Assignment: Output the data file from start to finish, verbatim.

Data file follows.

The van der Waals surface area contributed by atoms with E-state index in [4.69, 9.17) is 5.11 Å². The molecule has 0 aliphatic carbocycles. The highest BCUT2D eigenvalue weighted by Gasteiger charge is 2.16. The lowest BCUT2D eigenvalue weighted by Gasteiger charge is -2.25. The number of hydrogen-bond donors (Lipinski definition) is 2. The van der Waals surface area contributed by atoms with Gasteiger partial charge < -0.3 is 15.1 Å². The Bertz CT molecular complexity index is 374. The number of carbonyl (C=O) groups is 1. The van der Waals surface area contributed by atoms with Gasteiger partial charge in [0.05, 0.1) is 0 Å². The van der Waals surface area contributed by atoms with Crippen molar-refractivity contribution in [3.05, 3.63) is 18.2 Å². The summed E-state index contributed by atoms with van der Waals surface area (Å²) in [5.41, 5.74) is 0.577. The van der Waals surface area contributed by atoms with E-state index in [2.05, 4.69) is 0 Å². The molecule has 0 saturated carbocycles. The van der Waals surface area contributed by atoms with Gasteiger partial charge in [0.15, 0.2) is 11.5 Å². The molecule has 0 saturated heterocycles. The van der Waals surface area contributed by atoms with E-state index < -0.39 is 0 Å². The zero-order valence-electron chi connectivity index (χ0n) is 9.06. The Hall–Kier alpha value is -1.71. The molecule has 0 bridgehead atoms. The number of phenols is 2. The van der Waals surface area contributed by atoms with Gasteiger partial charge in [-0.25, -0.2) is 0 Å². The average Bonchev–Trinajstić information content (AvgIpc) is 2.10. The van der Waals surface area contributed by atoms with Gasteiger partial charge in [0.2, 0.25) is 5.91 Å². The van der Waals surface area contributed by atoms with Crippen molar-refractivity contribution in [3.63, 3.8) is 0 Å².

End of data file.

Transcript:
The van der Waals surface area contributed by atoms with E-state index in [4.69, 9.17) is 5.11 Å². The molecule has 0 aliphatic carbocycles. The highest BCUT2D eigenvalue weighted by Gasteiger charge is 2.16. The lowest BCUT2D eigenvalue weighted by Gasteiger charge is -2.25. The number of hydrogen-bond donors (Lipinski definition) is 2. The van der Waals surface area contributed by atoms with Gasteiger partial charge < -0.3 is 15.1 Å². The Bertz CT molecular complexity index is 374. The number of carbonyl (C=O) groups is 1. The van der Waals surface area contributed by atoms with Gasteiger partial charge in [0.05, 0.1) is 0 Å². The van der Waals surface area contributed by atoms with Crippen molar-refractivity contribution in [3.05, 3.63) is 18.2 Å². The summed E-state index contributed by atoms with van der Waals surface area (Å²) in [5.41, 5.74) is 0.577. The van der Waals surface area contributed by atoms with E-state index in [2.05, 4.69) is 0 Å². The molecule has 0 saturated carbocycles. The van der Waals surface area contributed by atoms with Gasteiger partial charge in [0.15, 0.2) is 11.5 Å². The molecule has 0 saturated heterocycles. The van der Waals surface area contributed by atoms with E-state index < -0.39 is 0 Å². The zero-order valence-electron chi connectivity index (χ0n) is 9.06. The Hall–Kier alpha value is -1.71. The molecule has 0 bridgehead atoms. The number of phenols is 2. The van der Waals surface area contributed by atoms with Gasteiger partial charge in [-0.25, -0.2) is 0 Å². The average Bonchev–Trinajstić information content (AvgIpc) is 2.10. The van der Waals surface area contributed by atoms with Gasteiger partial charge in [0.2, 0.25) is 5.91 Å². The van der Waals surface area contributed by atoms with Crippen molar-refractivity contribution in [3.63, 3.8) is 0 Å².